Axial Age in China: Timeless reflections for AI era from Chinese philosophy  

Published on 16 August 2023
Updated on 19 March 2024

China’s Axial Age, a period of shaping main cultural tenets, is built around three major thinkers: Shang Yang, Confucius, and Lao Tze. Their wisdom, deeply embedded in a multitude of age-old quotes, remains pertinent in our contemporary society. Their ideas, addressing the quintessence of human existence in an organised society, could also have important significance in the realm of artificial intelligence (AI). 

China, being a leading digital power along with the USA, boasts billions of internet users, cutting-edge tech firms, and a robust AI research landscape. To comprehend the dynamics of AI in China, it is crucial to understand the Chinese philosophies that continue to shape the country’s cultural landscape, and its mindset.  

In this text, we will delve into the primary tenets of the three schools of Chinese thought, highlighting their possible interconnections with AI and the digital era. 

Chinese legalism: The rule of law

The need to govern a large society has been a central concern in Chinese philosophy. Shang Yang, who lived more than 2200 years ago, formulated the concept of legalism, advocating the rule of law for societal stability and prosperity. He paid with his life for championing legal equality, as the aristocracy saw this as a threat to their privileges. However, his ideas endured, propelling the state of Qin into a powerful and prosperous entity, resulting in Qin conquering other Chinese states and unifying China under the first Emperor, Qin Shi Huang, in 221 BCE. This formative phase ingrained the significance of legality into China’s collective subconsciousness, influencing governance throughout the centuries.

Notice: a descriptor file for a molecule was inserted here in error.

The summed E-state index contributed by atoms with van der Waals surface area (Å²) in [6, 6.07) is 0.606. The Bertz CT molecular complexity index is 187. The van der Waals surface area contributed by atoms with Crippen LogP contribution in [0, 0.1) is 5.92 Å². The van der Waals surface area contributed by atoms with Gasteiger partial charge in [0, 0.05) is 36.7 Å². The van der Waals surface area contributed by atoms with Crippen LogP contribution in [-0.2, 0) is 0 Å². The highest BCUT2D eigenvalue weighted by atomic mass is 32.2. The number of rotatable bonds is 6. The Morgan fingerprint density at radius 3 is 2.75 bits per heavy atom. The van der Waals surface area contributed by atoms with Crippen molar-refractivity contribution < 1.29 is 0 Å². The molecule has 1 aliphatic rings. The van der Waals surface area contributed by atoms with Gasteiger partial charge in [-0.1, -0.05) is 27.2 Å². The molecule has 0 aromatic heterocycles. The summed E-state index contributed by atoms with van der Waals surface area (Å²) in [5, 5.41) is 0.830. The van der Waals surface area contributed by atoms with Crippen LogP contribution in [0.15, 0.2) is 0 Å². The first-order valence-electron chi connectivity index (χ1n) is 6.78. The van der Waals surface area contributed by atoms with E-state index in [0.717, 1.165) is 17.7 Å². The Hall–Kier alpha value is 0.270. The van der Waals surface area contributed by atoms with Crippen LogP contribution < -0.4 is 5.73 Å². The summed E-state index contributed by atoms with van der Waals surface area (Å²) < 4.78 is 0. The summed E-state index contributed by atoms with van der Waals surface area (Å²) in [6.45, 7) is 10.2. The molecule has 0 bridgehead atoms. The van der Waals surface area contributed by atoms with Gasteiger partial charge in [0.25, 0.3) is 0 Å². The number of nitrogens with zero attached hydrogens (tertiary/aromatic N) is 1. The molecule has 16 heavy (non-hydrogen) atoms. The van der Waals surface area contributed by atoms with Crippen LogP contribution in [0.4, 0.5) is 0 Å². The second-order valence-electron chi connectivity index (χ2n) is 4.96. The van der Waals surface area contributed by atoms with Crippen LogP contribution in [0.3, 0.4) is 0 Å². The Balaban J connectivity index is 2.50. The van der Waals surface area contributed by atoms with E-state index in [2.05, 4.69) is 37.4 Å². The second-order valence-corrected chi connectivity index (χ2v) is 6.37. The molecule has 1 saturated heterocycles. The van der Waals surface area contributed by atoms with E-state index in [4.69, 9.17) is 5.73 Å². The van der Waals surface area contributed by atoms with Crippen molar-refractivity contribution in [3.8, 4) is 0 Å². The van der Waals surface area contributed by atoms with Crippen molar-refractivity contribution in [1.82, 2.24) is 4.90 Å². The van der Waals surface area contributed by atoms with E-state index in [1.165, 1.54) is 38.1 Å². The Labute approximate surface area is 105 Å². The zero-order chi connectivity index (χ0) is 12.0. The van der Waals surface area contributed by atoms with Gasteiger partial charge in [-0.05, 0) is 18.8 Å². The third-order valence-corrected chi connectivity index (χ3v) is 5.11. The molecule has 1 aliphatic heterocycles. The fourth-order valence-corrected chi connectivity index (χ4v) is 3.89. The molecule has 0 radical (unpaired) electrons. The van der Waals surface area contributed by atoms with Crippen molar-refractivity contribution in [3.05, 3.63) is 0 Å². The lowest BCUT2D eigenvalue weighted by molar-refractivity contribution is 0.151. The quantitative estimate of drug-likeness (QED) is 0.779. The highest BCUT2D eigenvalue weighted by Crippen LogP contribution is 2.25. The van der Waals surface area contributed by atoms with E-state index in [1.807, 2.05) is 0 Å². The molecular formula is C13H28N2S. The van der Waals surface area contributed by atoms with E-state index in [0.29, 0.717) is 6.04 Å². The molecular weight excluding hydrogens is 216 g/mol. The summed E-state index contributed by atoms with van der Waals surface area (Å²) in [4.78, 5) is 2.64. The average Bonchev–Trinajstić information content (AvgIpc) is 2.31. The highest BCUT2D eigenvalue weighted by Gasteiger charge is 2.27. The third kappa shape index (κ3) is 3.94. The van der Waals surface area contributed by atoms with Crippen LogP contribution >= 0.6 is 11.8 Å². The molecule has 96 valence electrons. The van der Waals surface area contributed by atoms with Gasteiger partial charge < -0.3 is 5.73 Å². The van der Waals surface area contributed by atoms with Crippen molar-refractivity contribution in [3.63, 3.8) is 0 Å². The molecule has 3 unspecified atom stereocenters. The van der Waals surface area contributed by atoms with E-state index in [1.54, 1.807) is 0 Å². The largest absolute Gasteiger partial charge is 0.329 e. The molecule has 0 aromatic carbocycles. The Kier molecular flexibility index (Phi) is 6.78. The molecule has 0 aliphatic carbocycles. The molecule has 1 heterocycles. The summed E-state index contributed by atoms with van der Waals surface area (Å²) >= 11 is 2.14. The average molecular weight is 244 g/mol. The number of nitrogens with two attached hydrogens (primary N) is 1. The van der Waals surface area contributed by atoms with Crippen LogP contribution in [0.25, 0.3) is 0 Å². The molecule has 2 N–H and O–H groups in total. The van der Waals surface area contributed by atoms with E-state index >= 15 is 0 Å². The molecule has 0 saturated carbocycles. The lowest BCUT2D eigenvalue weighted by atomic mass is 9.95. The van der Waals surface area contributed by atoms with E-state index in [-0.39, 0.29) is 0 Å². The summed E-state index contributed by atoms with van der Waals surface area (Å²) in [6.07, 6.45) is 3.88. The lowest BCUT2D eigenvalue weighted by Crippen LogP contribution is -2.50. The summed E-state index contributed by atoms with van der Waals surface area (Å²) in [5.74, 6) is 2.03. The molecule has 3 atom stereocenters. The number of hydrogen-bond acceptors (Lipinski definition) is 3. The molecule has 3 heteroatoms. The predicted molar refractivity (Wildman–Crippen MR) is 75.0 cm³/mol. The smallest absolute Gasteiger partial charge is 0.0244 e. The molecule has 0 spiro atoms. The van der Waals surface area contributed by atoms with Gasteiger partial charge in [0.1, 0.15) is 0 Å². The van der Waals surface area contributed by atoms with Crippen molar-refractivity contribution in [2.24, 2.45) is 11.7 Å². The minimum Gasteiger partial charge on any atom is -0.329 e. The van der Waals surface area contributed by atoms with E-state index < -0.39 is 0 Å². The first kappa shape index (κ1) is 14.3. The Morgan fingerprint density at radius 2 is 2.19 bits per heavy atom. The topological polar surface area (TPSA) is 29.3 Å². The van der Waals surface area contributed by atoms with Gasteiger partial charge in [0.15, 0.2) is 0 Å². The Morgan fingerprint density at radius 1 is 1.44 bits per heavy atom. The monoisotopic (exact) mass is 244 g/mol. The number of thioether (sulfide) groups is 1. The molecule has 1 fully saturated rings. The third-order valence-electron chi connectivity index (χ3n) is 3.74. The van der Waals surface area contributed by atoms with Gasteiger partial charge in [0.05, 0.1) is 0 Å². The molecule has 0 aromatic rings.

The legalist approach continues to shape digital developments. China has adopted comprehensive legal frameworks governing data, e-commerce, and cybersecurity. In the emerging AI field, China has developed a set of regulations as well: Regulation on recommendation algorithms (in force as of 1 March 2022), Provisions for synthetically generated content (in force as of 10 January 2023), and Interim rules for generative AI (to enter into force on 15 August 2023). 

Confucianism: Emphasis on good governance and meritocracy

Confucius also advocated for state officials to be chosen based on their intellectual prowess and grasp of the Four Books and Five Classics, and argued for evidence-based policies.

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Four Books and Five Classics

Confucianism’s approach to good governance could inspire a search for AI governance. More specifically, its emphasis on taxation for social equality resonates well with the current focus on taxation of digital activities on national and global levels (e.g., OECD online taxation). 

Daoism: The art of effortless action

Unlike the previous two schools of thought, Daoism is sceptical about the possibility of achieving perfect order in human society, but argues that a ‘good enough’ order can still be achieved by following ‘The Way’ (Dao) – a principle of minimal governance and intervention. Daoism prefers nurturing an environment that encourages positive actions to strict orders and rigid controls by rulers.

Their views align well with the early development of the internet when limited government interference facilitated fast digital growth.